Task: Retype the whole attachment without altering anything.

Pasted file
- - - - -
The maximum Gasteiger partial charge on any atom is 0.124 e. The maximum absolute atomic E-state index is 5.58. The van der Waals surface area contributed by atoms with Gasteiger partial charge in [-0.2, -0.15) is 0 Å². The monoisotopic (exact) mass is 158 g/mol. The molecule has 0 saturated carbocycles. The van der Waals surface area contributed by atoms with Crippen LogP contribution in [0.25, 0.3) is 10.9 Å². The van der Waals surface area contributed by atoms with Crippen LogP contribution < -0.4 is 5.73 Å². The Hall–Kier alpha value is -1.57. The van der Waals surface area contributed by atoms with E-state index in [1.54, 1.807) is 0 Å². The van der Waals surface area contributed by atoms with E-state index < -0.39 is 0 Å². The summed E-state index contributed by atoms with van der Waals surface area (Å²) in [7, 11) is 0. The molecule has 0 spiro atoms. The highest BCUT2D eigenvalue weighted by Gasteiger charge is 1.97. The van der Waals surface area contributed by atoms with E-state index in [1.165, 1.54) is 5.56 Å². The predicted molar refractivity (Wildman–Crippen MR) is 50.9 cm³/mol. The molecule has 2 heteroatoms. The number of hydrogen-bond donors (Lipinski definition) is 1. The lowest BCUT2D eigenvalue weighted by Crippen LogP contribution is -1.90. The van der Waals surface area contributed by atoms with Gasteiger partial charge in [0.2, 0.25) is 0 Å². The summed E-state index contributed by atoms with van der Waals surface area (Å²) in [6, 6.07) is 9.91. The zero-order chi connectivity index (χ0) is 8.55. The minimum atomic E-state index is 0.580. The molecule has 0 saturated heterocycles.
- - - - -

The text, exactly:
The maximum Gasteiger partial charge on any atom is 0.124 e. The maximum absolute atomic E-state index is 5.58. The van der Waals surface area contributed by atoms with Gasteiger partial charge in [-0.2, -0.15) is 0 Å². The monoisotopic (exact) mass is 158 g/mol. The molecule has 0 saturated carbocycles. The van der Waals surface area contributed by atoms with Crippen LogP contribution in [0.25, 0.3) is 10.9 Å². The van der Waals surface area contributed by atoms with Crippen LogP contribution < -0.4 is 5.73 Å². The Hall–Kier alpha value is -1.57. The van der Waals surface area contributed by atoms with E-state index in [1.54, 1.807) is 0 Å². The van der Waals surface area contributed by atoms with E-state index < -0.39 is 0 Å². The summed E-state index contributed by atoms with van der Waals surface area (Å²) in [7, 11) is 0. The molecule has 0 spiro atoms. The highest BCUT2D eigenvalue weighted by Gasteiger charge is 1.97. The van der Waals surface area contributed by atoms with E-state index in [1.165, 1.54) is 5.56 Å². The predicted molar refractivity (Wildman–Crippen MR) is 50.9 cm³/mol. The molecule has 2 heteroatoms. The number of hydrogen-bond donors (Lipinski definition) is 1. The lowest BCUT2D eigenvalue weighted by Crippen LogP contribution is -1.90. The van der Waals surface area contributed by atoms with Gasteiger partial charge in [0.2, 0.25) is 0 Å². The summed E-state index contributed by atoms with van der Waals surface area (Å²) in [6, 6.07) is 9.91. The zero-order chi connectivity index (χ0) is 8.55. The minimum atomic E-state index is 0.580. The molecule has 0 saturated heterocycles.